1

I am trying to use sagetex to calculate some limits and it is having difficulties with the branch cuts for roots. Specifically, things like (-1)^(1/3) won't simplify to -1, presumably because it's on the branch cut. All the limits that I want to calculate are for real valued functions, but I can't seem to figure out how to convince sagetex that is the case. I can use

assume(x,'real')

But this only tells sagetex that the input is real, so it still doesn't assume the output is real. This command won't work on the function itself.

For example;

\documentclass{article}
\usepackage{sagetex}
\begin{document}
\begin{sagesilent}
f(x) = (x + 1)/(x^(1/3)+1)
ans=limit(f(x), x=-1)
\end{sagesilent}
\sage{ans}
\end{document}

Running this gives an output of 0, when in fact the limit should be 3 (using sum of cubes). I can only assume this is a result of the branch cut issue as it only happens on negative reals.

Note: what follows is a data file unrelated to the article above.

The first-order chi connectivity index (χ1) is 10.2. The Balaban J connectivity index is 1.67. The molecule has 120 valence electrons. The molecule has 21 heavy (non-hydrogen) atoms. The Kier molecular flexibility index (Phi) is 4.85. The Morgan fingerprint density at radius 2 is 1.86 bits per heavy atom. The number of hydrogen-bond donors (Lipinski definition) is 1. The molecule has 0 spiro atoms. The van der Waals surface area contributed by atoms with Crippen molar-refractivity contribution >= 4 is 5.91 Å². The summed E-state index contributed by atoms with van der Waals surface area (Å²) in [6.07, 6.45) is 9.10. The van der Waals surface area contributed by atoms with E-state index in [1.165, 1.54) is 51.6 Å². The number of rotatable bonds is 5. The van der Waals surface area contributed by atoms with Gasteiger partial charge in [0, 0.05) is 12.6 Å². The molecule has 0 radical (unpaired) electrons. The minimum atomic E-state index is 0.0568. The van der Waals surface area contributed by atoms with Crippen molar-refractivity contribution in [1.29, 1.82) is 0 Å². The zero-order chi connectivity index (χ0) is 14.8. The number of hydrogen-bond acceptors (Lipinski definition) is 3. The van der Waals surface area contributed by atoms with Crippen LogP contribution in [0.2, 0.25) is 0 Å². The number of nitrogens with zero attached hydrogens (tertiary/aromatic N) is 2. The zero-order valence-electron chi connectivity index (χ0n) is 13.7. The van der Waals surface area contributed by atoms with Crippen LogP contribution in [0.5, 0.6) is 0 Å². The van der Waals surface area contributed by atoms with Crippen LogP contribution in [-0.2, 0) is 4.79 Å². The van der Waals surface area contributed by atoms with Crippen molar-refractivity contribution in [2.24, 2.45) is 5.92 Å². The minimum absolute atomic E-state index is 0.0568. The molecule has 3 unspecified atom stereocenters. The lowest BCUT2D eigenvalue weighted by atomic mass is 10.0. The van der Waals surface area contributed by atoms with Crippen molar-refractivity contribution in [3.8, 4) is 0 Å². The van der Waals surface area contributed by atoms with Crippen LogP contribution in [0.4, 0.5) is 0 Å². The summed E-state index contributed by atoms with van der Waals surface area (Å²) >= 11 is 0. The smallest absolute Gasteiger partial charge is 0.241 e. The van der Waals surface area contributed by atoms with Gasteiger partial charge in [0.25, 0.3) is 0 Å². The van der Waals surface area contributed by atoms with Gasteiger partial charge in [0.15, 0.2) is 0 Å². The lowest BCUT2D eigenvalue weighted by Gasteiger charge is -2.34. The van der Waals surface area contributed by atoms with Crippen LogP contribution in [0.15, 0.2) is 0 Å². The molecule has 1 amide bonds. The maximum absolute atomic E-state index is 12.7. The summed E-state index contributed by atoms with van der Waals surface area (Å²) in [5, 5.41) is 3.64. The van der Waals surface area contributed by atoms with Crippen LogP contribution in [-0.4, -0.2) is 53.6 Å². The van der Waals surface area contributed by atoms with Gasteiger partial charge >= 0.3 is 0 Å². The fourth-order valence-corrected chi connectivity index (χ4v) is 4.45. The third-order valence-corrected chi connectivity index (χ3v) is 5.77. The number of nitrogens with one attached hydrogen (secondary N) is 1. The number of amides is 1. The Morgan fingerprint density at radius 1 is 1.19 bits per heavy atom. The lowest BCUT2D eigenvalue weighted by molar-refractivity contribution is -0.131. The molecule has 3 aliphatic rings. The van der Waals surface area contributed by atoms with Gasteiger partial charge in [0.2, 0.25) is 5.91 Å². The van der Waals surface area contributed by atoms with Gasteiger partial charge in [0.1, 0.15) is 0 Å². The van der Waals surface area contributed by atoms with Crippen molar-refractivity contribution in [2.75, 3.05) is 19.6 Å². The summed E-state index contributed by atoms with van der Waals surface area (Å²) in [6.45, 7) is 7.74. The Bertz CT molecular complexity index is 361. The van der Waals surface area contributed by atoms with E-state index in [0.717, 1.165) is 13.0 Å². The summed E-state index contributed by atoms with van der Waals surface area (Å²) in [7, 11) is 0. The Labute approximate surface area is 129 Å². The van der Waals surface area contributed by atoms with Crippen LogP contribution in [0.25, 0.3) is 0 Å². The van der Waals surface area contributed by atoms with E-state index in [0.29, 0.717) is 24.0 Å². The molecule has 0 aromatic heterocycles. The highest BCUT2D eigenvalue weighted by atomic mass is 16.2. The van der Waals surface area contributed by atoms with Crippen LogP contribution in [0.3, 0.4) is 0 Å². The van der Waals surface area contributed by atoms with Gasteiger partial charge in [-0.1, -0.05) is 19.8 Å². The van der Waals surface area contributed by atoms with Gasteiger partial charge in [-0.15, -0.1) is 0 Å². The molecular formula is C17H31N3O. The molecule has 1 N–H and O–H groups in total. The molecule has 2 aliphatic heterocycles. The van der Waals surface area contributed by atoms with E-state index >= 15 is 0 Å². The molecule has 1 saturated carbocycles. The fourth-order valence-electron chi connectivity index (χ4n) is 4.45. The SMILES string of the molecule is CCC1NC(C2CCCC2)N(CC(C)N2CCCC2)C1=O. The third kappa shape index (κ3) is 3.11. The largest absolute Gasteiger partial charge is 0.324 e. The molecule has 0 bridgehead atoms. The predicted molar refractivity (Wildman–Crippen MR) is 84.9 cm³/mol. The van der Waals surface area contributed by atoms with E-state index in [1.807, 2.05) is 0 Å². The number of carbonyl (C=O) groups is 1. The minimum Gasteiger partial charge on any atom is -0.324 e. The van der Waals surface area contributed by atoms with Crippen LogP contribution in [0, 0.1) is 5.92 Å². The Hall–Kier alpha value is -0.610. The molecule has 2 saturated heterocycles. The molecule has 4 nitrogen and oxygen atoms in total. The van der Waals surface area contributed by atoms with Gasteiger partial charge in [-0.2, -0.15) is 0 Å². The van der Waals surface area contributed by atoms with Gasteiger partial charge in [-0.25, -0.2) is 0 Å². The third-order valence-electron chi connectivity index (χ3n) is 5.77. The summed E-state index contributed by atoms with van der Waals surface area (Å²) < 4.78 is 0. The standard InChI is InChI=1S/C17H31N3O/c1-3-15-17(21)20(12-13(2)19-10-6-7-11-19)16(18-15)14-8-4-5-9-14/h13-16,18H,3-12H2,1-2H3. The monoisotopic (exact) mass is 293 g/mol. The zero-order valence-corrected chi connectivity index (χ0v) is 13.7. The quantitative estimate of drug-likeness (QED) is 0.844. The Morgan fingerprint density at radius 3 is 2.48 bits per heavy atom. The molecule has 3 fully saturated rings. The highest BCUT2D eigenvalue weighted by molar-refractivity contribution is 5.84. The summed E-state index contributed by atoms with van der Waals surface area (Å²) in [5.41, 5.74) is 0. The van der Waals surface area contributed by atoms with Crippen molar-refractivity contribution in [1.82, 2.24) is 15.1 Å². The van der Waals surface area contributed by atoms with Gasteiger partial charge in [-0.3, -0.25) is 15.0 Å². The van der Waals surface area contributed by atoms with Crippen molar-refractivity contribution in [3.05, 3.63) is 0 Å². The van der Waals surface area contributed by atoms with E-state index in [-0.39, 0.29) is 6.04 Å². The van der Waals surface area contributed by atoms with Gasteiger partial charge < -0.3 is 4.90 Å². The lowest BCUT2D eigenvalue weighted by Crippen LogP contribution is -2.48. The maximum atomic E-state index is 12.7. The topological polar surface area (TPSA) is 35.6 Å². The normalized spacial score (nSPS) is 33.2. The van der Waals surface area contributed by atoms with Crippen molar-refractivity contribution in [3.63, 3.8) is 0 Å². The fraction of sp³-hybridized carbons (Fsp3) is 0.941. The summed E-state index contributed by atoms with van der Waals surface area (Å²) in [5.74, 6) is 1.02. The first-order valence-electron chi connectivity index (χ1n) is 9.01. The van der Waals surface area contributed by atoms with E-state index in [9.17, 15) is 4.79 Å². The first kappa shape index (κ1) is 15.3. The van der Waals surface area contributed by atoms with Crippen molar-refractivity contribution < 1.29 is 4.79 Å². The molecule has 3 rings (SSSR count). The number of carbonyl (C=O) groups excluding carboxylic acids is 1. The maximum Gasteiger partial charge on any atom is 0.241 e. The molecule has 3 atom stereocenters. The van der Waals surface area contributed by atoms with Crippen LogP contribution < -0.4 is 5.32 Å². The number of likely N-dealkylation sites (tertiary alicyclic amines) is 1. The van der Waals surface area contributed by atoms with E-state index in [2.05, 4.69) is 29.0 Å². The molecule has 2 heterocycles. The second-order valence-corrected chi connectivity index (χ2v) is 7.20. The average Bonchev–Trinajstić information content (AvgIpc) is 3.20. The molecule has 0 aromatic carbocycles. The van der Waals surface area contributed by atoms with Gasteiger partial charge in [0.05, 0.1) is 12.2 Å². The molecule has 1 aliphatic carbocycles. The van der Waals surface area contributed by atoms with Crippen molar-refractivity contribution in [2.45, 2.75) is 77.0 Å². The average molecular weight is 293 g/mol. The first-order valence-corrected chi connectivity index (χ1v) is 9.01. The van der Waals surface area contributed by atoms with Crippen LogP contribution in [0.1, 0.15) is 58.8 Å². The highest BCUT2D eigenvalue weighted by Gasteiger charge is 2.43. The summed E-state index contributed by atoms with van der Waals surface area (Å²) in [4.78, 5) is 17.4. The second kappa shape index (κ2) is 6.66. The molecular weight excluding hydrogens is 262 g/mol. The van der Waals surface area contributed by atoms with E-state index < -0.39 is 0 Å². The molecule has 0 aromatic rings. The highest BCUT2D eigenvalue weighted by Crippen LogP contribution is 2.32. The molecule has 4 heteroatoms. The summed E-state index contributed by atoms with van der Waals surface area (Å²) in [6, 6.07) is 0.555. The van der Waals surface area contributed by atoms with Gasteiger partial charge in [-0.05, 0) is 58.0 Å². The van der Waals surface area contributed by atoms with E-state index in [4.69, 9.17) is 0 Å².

Is there a way to redefine the branch cut, or better yet, tell sagetex that f is a real valued function and to use the real valued cube root and not the complex one?

0

This is one of the recognized annoyances with Sage that lacks a simple solution. There are several possibilities depending on the type of problem which are discussed here but I think the solution for your specific problem is handled as is mentioned on this page:

f(x) = (x + 1)/(sign(x)*abs(x)^(1/3)+1)
limit(f(x), x=-1)

The abs(x) takes the absolute value of x thereby making sure the answer will be real. Then sign(x) of x puts a negative sign onto the answer, if x is negative. Running this through Sage without using the assume command will give you the limit of 3. Awkward but it works. That seems to be the solution that is recommended here.

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